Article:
NFL Network has been sacked again, as it tries to maneuver for more distribution.
Dish Network dropped the National Football League's in-house channel from its “America's Top 100” Package, moving it to the “America's Top 200” package as of Feb. 20.
That means NFL Network has lost about 4 million subscribers. The America's Top 100 Package reaches an estimated 12 million Dish subscribers, versus 8 million for America's Top 200. That reduces the number of households NFL Network now reaches to 31 million.
NFL Network last year absorbed another major hit when Comcast, backed by a judge's ruling, migrated the service to a sports tier, resulting in about 8 million lost subscribers.
NFL Network is now positioned on channel 154 on Dish Network's America's Top 200 package.
“We are aware of Dish's unfortunate decision, which is not in the best interest of its many subscribers who are football fans, especially this week with NFL Network's exclusive coverage of the scouting combine featuring incoming college players from all over the country,” said Dan Masonson, the NFL's director of corporate communications.
Dish Network officials declined to comment.
However, in a note titled “NFL Network Free Preview Ending” — posted by Dish to its retailers' Web site — the satellite service said: “NFL Network is moving out of Free Preview into America's Top 200 package, effective Wednesday, February 20th, 2008.”
Despite public and often strident remarks in the media and attempts to gain footing for its cause on Capitol Hill, NFL Network could not gain carriage traction with Time Warner Cable, Comcast and other cable operators during the 2007 football season.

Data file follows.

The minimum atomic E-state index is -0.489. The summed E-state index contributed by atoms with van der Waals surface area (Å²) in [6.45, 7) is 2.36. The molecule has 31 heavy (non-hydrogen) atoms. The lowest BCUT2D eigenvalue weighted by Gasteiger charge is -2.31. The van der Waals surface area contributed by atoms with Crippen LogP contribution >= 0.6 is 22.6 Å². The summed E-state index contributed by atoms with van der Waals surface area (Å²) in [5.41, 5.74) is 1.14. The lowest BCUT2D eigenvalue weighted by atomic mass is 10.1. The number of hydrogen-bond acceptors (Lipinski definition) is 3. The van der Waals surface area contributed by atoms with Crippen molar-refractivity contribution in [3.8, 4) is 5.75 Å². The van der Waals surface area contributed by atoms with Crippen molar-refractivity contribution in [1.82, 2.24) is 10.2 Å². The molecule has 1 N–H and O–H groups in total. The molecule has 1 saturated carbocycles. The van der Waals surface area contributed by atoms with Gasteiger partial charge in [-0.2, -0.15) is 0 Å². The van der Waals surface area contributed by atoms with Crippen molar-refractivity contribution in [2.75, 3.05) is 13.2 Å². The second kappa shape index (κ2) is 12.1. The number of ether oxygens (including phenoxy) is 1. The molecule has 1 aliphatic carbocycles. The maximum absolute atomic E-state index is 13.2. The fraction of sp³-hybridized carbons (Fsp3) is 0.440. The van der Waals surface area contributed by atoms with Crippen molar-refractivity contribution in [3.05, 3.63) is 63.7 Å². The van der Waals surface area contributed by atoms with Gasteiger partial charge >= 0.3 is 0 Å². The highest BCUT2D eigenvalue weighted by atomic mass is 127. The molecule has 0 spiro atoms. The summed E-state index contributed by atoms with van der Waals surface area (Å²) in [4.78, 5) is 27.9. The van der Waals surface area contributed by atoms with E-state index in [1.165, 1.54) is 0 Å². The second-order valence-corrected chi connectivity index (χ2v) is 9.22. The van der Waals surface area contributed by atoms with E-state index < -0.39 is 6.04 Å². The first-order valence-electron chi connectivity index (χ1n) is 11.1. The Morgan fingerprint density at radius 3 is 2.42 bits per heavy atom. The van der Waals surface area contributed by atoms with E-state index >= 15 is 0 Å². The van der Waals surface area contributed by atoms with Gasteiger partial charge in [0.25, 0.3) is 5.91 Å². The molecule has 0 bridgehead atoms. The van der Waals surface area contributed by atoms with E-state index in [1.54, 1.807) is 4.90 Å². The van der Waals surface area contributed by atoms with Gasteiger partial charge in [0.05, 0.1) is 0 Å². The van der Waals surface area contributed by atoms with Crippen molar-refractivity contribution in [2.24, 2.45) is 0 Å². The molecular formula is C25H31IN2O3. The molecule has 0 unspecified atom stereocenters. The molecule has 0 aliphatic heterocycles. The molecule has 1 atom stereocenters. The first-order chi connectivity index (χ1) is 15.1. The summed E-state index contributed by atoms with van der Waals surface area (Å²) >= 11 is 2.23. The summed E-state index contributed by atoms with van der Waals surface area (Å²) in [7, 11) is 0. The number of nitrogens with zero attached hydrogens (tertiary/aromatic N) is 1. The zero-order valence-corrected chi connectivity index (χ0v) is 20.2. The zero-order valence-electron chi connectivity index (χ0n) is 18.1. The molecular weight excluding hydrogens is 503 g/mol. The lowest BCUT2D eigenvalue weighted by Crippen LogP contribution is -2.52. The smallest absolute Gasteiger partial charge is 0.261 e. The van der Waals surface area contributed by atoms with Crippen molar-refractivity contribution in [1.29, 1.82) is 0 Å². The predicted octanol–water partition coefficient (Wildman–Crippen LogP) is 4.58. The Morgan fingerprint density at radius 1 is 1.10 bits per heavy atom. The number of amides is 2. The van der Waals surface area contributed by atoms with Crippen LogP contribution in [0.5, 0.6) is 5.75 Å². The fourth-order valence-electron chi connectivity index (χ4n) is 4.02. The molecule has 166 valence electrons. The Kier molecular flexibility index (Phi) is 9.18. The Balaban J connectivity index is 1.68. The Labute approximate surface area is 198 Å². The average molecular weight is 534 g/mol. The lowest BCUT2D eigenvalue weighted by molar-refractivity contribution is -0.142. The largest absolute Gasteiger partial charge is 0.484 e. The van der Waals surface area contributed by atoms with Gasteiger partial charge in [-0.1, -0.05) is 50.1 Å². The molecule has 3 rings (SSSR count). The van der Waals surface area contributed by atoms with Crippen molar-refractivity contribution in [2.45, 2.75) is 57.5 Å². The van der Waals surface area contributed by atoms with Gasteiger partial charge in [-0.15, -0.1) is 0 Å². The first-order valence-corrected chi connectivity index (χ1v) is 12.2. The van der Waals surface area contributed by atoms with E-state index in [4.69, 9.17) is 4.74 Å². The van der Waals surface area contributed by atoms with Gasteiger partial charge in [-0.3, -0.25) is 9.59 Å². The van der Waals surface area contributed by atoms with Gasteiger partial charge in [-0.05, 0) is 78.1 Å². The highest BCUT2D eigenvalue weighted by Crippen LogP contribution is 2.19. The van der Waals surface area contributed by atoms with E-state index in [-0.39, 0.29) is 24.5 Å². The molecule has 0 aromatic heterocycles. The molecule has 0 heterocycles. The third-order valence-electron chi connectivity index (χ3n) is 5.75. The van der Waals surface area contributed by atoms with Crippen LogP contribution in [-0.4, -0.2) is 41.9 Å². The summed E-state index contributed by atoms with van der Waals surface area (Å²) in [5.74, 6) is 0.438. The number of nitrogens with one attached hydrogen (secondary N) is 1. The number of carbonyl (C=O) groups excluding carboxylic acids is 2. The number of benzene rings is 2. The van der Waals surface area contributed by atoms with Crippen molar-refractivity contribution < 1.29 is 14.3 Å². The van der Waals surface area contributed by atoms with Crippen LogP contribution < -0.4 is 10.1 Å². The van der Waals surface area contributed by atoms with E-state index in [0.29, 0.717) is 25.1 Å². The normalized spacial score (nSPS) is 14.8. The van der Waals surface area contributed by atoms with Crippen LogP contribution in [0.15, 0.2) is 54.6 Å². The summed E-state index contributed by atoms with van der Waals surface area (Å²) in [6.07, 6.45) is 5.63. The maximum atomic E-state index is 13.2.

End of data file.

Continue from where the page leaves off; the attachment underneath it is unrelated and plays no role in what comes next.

The distribution disconnect came over the league's push to put its network on its affiliates' expanded basic tier and charge a year-round license fee of about 70 cents per subscriber, per month. Distributors felt that was a high price to pay for eight live games a year.
Elsewhere, The mtn., the Mountain West Conference network owned by Comcast and CBS College Sports, at press time was nearing a deal for carriage by DirecTV.
Hayne Ellis, a spokesman for The mtn., said an agreement in principle has been struck for national distribution, but declined to elaborate. The contract could be signed as soon as today.
Comcast and DirecTV didn't return phone calls by press time.
The network could kick off its programming on Aug. 1, before the start of the college football season, according to published reports.
Executives with The mtn. said it currently counts some 1.4 million subscribers through distribution agreements with Cable One in Boise, Idaho; Cox Communications in San Diego and Las Vegas; Bresan Communications in Wyoming and Colorado; and Baja Broadband in New Mexico, Nevada and St. George Utah, plus Comcast.
The nation's largest pay TV distributor, which owns 50% of the regional sports network, has placed The mtn. on expanded basic in Salt Lake City and digital classic in Denver and Albuquerque, among other areas, according to the network.
In other distribution news, Crown Media Holdings, owner of Hallmark Channel and Hallmark Movie Channel, announced it had renewed its distribution agreement for Hallmark Channel with Time Warner Cable for a multiyear term. Under the new deal, Time Warner Cable, which provides Hallmark Channel to 12 million homes, will have the right to continue its distribution of the flagship service, as well as the opportunity to distribute both the standard-definition and high-definition versions of Hallmark Movie Channel.